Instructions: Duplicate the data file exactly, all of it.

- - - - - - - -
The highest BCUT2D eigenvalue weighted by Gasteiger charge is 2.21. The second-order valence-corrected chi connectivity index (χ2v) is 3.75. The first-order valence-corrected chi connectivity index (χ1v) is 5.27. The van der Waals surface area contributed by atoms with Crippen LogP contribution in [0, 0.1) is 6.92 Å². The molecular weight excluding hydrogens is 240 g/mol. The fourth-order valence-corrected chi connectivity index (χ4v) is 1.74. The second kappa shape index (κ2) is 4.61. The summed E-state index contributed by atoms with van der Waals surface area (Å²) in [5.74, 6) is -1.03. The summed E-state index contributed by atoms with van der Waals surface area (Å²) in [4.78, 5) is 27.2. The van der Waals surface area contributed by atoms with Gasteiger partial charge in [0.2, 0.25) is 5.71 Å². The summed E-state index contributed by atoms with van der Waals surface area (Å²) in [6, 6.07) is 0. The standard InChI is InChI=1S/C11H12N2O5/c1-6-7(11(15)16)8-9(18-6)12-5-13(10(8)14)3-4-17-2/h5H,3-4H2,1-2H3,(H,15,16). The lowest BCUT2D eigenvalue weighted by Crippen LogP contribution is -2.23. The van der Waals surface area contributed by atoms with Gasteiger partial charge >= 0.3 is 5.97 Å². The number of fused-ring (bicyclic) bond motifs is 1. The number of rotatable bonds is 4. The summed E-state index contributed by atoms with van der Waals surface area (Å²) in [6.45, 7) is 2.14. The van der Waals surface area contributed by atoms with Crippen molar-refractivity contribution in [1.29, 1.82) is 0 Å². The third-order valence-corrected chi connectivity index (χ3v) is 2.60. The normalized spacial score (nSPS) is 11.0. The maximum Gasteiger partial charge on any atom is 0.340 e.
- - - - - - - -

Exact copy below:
The highest BCUT2D eigenvalue weighted by Gasteiger charge is 2.21. The second-order valence-corrected chi connectivity index (χ2v) is 3.75. The first-order valence-corrected chi connectivity index (χ1v) is 5.27. The van der Waals surface area contributed by atoms with Crippen LogP contribution in [0, 0.1) is 6.92 Å². The molecular weight excluding hydrogens is 240 g/mol. The fourth-order valence-corrected chi connectivity index (χ4v) is 1.74. The second kappa shape index (κ2) is 4.61. The summed E-state index contributed by atoms with van der Waals surface area (Å²) in [5.74, 6) is -1.03. The summed E-state index contributed by atoms with van der Waals surface area (Å²) in [4.78, 5) is 27.2. The van der Waals surface area contributed by atoms with Gasteiger partial charge in [0.2, 0.25) is 5.71 Å². The summed E-state index contributed by atoms with van der Waals surface area (Å²) in [6, 6.07) is 0. The standard InChI is InChI=1S/C11H12N2O5/c1-6-7(11(15)16)8-9(18-6)12-5-13(10(8)14)3-4-17-2/h5H,3-4H2,1-2H3,(H,15,16). The lowest BCUT2D eigenvalue weighted by Crippen LogP contribution is -2.23. The van der Waals surface area contributed by atoms with Gasteiger partial charge >= 0.3 is 5.97 Å². The number of fused-ring (bicyclic) bond motifs is 1. The number of rotatable bonds is 4. The summed E-state index contributed by atoms with van der Waals surface area (Å²) in [6.45, 7) is 2.14. The van der Waals surface area contributed by atoms with Crippen molar-refractivity contribution in [1.29, 1.82) is 0 Å². The third-order valence-corrected chi connectivity index (χ3v) is 2.60. The normalized spacial score (nSPS) is 11.0. The maximum Gasteiger partial charge on any atom is 0.340 e.